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Japanese Universities to Cut Humanities and Social Sciences

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posted on Sep, 25 2015 @ 08:51 AM
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More than two dozen Japanese universities have announced that they will reduce or altogether eliminate their academic programs in the humanities and social sciences, following a dictum from Tokyo to focus on disciplines that “better meet society’s needs.”

The government’s proposal, which came in a June 8 letter from Education Minister Hakubun Shimomura. In it, he encouraged Japan’s institutes of higher education to take “active steps to abolish [these programs]” or convert them to scholastic opportunities in the natural sciences.

Law and economics fall within the purview of the condemned disciplines. Seventeen universities will no longer recruit students to study them; the rest will eliminate elective courses within them. The Universities of Tokyo and Kyoto — Japan’s only two universities to clear the top hundred in world university rankings — said they would not heed the government’s call.


Time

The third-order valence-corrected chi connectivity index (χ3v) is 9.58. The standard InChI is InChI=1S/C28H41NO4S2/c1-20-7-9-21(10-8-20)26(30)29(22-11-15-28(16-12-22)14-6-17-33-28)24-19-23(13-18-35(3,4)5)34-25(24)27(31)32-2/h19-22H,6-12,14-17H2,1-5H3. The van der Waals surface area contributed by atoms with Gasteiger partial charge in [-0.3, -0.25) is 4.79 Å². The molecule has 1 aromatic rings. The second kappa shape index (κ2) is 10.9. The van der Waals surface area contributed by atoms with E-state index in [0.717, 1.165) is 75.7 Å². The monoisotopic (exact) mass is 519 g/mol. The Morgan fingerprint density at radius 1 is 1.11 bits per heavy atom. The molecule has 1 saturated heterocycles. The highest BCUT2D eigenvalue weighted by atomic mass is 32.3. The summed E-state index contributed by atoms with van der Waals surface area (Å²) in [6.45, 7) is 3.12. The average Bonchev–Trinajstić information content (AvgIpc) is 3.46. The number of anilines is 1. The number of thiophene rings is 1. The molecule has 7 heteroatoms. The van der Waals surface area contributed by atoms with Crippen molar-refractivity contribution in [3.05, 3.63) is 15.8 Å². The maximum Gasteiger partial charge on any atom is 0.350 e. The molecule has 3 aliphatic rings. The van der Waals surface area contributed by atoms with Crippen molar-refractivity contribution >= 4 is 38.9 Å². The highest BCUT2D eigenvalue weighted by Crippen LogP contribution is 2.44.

This news is a little old but haven't seen anything in ATS about it. I though only dictatorships dictate what a university can or cannot teach, this seems to be trending in other places too, in places like Venezuela the government want to choose what discipline each person will study depending on the needs of the country.

Some may see it as no more lawyers, hurray!!! but this is actually a hit to freedoms, more like something the new world order may do.

According to the minister the main idea of this initiative is to increase Japan's research in natural science without funding any further this area, for others this is just a way from the conservative Abe government to dumb down and remove dissidents that are usually formed in social science.


Takamitsu Sawa, president of Shiga University, wrote an op-ed in the Japan Times denouncing the ministry’s philosophy, calling its proposals “outrageous” and its leaders “anti-intellectuals.” She cited one member of an Education Ministry panel who purportedly claimed that humanities students at most Japanese universities should study “software programming for bookkeeping and accounting in place of Paul Samuelson’s ‘Economics,’ and the skills of orally translating between Japanese and English rather than reading Shakespeare’s works.”